Trends in US gas use

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Attendees at the May gathering of the Pipeline Energy Group (PEG) at the Opal Sands Resort in Clearwater, Florida, were treated to briefings on a wide range of topics. Presenters included Engie (formerly GDF Suez), Exelon, OSIsoft, Columbia Pipeline Group, Yaskawa, Toshiba, Plains All-American Pipeline, Siemens, AEP Energy, Energy Transfer, Rockwell Automation, Lubrizol Specialty Products and Sulzer Pumps.

(Figure 1. U.S. natural gas storage levels have risen compared to the previous year)

Talks on the Electric Reliability Council of Texas (ERCOT), dual-driven compressors, centrifugal pump maintenance and the looming threat of cyber security were of particular interest to the turbomachinery industry.

ERCOT accounts for 90% of the Texas power load with 24 million consumers and 79,000 MW of generation. It has 43,000 miles of transmission lines and 550 generation units. “It is a healthy system with a high reserve margin,” said Andrew Elliott, Director of Supply & Portfolio Management for Engie," so price volatility is low and reliability high.”

(Figure 2: Natural gas demand will rise significantly in the coming years, particularly due to exports)

ERCOT prefers a 13.75% reserve margin, and its peak usage in August of 2015 was 70,000 MW. The region has managed to stay above its reserve threshold and is expected to do so for many years. But coal plant retirements may change the picture.

Gas dictates electric rates

Currently, 52% of ERCOT capacity is from natural gas, 22% from coal, 18% from wind and 6% form nuclear. As a result, gas tends to dictate electricity rates in the state. “As the gas price goes, so go electric prices in Texas,” said Elliott.

Natural gas and renewables will be future areas of growth in the Texas energy picture, particularly renewables, said Elliott. Currently, the state boasts 15.7 GW of wind capacity, and expects to erect another 3,000 MW more by 2018. Solar is far behind at 288 MW but could rise as high as 1,000 MW by the end of this year.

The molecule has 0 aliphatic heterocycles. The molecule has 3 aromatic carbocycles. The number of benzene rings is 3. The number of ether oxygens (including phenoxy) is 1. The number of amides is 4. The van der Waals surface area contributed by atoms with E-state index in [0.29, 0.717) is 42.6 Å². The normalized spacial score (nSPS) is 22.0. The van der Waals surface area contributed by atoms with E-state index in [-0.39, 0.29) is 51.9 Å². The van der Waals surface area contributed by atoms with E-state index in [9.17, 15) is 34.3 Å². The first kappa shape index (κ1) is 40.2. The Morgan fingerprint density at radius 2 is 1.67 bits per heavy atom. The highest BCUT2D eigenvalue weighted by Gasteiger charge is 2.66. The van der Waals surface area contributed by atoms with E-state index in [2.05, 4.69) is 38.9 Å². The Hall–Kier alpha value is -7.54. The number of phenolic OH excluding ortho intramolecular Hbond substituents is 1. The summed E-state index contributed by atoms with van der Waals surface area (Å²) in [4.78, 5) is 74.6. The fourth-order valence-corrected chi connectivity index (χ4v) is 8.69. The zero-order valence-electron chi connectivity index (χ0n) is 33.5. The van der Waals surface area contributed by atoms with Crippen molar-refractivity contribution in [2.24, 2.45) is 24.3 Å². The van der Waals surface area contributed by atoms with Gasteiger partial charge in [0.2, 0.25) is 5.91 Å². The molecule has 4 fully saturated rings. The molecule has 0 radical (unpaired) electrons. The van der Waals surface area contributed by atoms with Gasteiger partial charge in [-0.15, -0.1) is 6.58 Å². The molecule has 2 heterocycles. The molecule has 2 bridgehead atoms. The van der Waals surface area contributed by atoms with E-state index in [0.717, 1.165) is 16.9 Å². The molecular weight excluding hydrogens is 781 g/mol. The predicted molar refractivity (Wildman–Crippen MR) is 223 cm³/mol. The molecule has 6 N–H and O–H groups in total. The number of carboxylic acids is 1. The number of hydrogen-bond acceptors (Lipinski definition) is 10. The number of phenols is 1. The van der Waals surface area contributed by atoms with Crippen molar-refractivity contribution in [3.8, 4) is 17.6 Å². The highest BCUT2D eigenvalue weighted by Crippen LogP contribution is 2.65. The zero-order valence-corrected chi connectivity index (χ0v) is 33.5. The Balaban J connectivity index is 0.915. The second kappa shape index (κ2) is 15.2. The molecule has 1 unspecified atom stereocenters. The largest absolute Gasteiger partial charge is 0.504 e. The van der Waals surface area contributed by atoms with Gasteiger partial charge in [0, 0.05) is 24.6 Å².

As for existing coal plants, he expressed concern about the regulatory picture. With Mercury and Air Toxics Standards (MATS) and the Cross-State Air Pollution Rule (CSAPR) already in force, and new rules concerning Regional Haze (calling for state and federal agencies to work together to improve visibility in 156 national parks and wilderness areas) and the Clean Power Plan (CPP) coming into play, coal plants may be required to add expensive scrubbers.


“Based on projected energy prices, the cost of these upgrades is not likely to be worth it for coal producers,” said Elliott. “But if ERCOT mothballs 5,610 MW of coal generation, it cuts the Texas reserve margin in half.”

Faced with regulatory pressure, how much lead time will generators give the market before they decide to shut these plants down? It takes two years to build a combined cycle power plant (CCPP).

Gas facilities have the advantage of price: It is around $2.00 per million BTU today and is not expected to increase to more than $3.00 by 2020. This has repercussions on the global liquefied natural gas (LNG) market. Not so long ago, LNG prices were as high as $15 in parts of Europe and Asia, but now are down to $6.

If gas costs $3, and another $3 or more to liquefy and transport it, that makes LNG exports only marginally profitable in some areas. With the exception of Mexico, low LNG prices may limit U.S. exports. If the LNG export facilities are built in time, up to 10% of U.S. gas may be exported. Additionally, gas prices in Mexico are about 50% higher than in the U.S., and pipeline capacity is being rapidly increased to enable gas from the U.S. to head south of the border.

“There are so many competing dynamics, as well as lots of lots of bullish and bearish indicators,” said Elliott. “Nothing is certain.”

Greg Kosier, Director of Commodity Management at Constellation, continued the discussion on markets. He noted that natural gas storage is currently at record high levels (nearing 2.8 Tcf) for this time of year (Figure 1).

The Sabine Pass LNG export facility on the Gulf Coast in Louisiana has already shipped eight cargoes to places such as Brazil, Argentina, Portugal, India and Dubai.

Kosier noted this represents the first meaningful exports LNG from the U.S. and is the precursor to significant growth in the years ahead. Four other LNG export terminals are in development, eventually taking U.S. export capacity to 9 Bcf per day. “

Due to lower LNG prices worldwide and increasing international growth in export capacity, it will be challenging for a sixth export facility to be built in the U.S. this decade, said Kosier.

Along with the growth in LNG exports, pipeline exports to Mexico will increase as 3.7 Bcf of pipeline capacity to Mexico is slated to come online in the next 18 months. Combining LNG with pipeline exports andplus of natural gas should be reduced. One forecast suggests that existing demand (78 Bcf/d in 2016) should approach 95 Bcf/d by 2020 (Figure 2).

(Read more in the July-August 2016 issue of Turbomachinery International magazine)